Arab-Jewish ResettlementBenefits of Arab Peoples Pointed Out in Population Exchange


James Batal’s letter, published in your issue of Aug. 3, brings back memories. Five years prior to the Arab-Jewish war in Palestine and before there was a question of hundreds of thousands of Arab refugees from Palestine, the writer of these lines advocated-in his book, “The Middle East- Crossroads of History,” and in articles in Harper’s, and later in support of the Hoover Plan-an Arab-Jewish exchange of population as the soundest and the most constructive solution not only for the Palestine problem, but also for the problems of the Arabs, and specifically for Iraq’s shortage in agricultural population.

It was this constructive and humanitarian character of the idea that has appealed to the mind of Herbert Hoover, the statesman and engineer, and prompted him in November, 1945, (once again, long before there were Arab refugees from Palestine) to propose the Hoover Plan for the settlement of both the Palestine and Iraq problems. In the words of Herbert Hoover-

“There is a possible plan of settling the Palestine question and providing ample Jewish refuge. It is at least worth serious investigation, for it offers a constructive humanitarian solution.

“In ancient times the irrigation of the Tigris and Euphrates Valleys supported probably ten million people in the kingdoms of Babylon and Nineveh. The deterioration and destruction of their irrigation works by the Mongol invasion centuries ago, and their neglect for ages, are responsible for the shrinkage of the population to about three and a half million people in modern Iraq * * *.

Development in Iraq

“My own suggestion is that Iraq might be financed to complete this great land development on the consideration that it be made the scene of resettlement of the Arabs from Palestine. This would clear Palestine completely for a large Jewish emigration and colonization. A suggestion of transfer of the Arab people of Palestine was made by the British Labor party in December, 1944, but no adequate plan was proposed as to where or how they were to go.

“There is room for many more Arabs in such a development in Iraq than the total of Arabs in Palestine. The soil is more fertile. They would be among their own race, which is Arab speaking and Mohammedan. The Arab population of Palestine would be the gainer from better lands in exchange for their present holdings. Iraq would be the gainer, for it badly needs agricultural population.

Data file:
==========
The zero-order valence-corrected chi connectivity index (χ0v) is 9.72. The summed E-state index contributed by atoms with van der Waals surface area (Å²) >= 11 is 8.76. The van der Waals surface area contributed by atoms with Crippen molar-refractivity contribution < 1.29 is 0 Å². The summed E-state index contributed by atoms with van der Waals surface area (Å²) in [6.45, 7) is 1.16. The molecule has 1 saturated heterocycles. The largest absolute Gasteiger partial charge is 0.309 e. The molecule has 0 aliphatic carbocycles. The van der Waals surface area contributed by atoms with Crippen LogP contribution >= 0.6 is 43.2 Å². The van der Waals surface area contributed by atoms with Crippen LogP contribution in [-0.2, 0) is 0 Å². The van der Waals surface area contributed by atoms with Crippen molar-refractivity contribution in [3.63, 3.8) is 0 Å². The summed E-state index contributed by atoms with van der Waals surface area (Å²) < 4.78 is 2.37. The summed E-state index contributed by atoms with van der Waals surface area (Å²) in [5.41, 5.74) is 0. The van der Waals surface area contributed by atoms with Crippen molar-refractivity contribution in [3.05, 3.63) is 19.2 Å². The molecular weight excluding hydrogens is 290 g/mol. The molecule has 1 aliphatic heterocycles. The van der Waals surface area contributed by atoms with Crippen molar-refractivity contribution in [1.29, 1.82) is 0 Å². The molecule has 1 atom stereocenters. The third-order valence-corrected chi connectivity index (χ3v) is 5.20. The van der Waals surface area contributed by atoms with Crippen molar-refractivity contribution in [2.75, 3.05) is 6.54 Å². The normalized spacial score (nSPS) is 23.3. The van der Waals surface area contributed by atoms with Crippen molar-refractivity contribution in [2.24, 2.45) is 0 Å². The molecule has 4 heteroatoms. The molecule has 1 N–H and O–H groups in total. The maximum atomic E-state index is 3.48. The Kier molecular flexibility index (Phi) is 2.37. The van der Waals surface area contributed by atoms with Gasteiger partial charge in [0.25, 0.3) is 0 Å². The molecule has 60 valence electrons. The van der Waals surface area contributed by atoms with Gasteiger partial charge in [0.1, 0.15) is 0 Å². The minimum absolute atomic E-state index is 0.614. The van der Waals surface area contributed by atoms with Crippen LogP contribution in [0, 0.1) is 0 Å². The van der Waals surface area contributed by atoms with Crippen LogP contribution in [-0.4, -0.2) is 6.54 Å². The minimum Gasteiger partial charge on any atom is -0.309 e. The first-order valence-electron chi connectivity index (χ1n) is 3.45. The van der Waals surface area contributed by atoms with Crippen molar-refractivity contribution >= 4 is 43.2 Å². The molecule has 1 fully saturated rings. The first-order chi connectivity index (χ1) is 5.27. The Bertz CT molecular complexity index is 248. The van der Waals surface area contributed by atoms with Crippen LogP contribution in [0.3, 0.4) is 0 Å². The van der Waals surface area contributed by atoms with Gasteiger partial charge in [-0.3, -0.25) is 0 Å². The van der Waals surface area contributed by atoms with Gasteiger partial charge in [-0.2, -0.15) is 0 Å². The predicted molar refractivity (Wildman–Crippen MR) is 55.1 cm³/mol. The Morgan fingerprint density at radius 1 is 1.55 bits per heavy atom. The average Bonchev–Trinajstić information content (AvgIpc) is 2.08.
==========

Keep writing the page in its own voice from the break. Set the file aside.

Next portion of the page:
“Today millions of people are being moved from one land to another. If the lands were organized and homes provided, this particular movement could be made the model migration of history. It would be a solution by engineering instead of by conflict.” * * *

The Arabs have preferred all along the ways of conflict and war to those of engineering and construction. For that, I submit, they can blame nobody but themselves. If there are today many thousands of homeless Arab refugees from Palestine, the responsibility is to be laid at the doors of the Arab leaders who started the war in Palestine.

Zionist Position

Essentially, the Zionist position has not changed since 1945. Mr. Batal misrepresents the situation when he speaks of a forcible exchange of populations. The exchange can come about only by consent of both sides. Should real patriotism take the place of warmongering and spiteful obstructionism with the Arab politicians, they would agree to an exchange of populations, which would greatly benefit the Arabs of Palestine, the Arab countries of the Middle East, as well as Israel and the Jews who now live in the Moslem countries.

If they remain adamant to the call of reason, no exchange of populations can take place. But the Arab refugees from Palestine who run away because of fear or the propaganda of their own leaders will remain, I fear, homeless and hungry for a long time to come.


Jackson Heights, N. Y., Aug. 3, 1948.